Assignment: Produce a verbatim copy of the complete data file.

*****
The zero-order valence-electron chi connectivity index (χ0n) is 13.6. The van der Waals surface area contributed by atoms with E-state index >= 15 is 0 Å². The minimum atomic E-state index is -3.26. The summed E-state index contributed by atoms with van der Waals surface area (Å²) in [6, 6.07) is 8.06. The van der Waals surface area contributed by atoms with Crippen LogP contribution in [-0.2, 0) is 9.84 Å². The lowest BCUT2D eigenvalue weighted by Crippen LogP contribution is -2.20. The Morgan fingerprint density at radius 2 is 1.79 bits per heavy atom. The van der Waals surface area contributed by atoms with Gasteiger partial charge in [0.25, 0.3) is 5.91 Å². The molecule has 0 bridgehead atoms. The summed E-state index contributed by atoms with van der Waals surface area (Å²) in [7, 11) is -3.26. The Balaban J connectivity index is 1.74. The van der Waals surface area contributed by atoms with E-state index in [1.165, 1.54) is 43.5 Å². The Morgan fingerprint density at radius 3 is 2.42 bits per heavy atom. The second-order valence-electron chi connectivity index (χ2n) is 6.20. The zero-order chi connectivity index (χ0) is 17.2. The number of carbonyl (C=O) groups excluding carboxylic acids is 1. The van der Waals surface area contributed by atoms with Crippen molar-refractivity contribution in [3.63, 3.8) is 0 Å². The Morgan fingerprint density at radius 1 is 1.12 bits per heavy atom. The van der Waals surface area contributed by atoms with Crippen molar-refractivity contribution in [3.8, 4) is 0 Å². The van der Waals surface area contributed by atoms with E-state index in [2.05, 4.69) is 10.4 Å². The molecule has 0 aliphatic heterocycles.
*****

The zero-order valence-electron chi connectivity index (χ0n) is 13.6. The van der Waals surface area contributed by atoms with E-state index >= 15 is 0 Å². The minimum atomic E-state index is -3.26. The summed E-state index contributed by atoms with van der Waals surface area (Å²) in [6, 6.07) is 8.06. The van der Waals surface area contributed by atoms with Crippen LogP contribution in [-0.2, 0) is 9.84 Å². The lowest BCUT2D eigenvalue weighted by Crippen LogP contribution is -2.20. The Morgan fingerprint density at radius 2 is 1.79 bits per heavy atom. The van der Waals surface area contributed by atoms with Gasteiger partial charge in [0.25, 0.3) is 5.91 Å². The molecule has 0 bridgehead atoms. The summed E-state index contributed by atoms with van der Waals surface area (Å²) in [7, 11) is -3.26. The Balaban J connectivity index is 1.74. The van der Waals surface area contributed by atoms with E-state index in [1.165, 1.54) is 43.5 Å². The Morgan fingerprint density at radius 3 is 2.42 bits per heavy atom. The second-order valence-electron chi connectivity index (χ2n) is 6.20. The zero-order chi connectivity index (χ0) is 17.2. The number of carbonyl (C=O) groups excluding carboxylic acids is 1. The van der Waals surface area contributed by atoms with Crippen molar-refractivity contribution in [3.63, 3.8) is 0 Å². The Morgan fingerprint density at radius 1 is 1.12 bits per heavy atom. The van der Waals surface area contributed by atoms with Crippen molar-refractivity contribution in [3.8, 4) is 0 Å². The van der Waals surface area contributed by atoms with E-state index in [2.05, 4.69) is 10.4 Å². The molecule has 0 aliphatic heterocycles.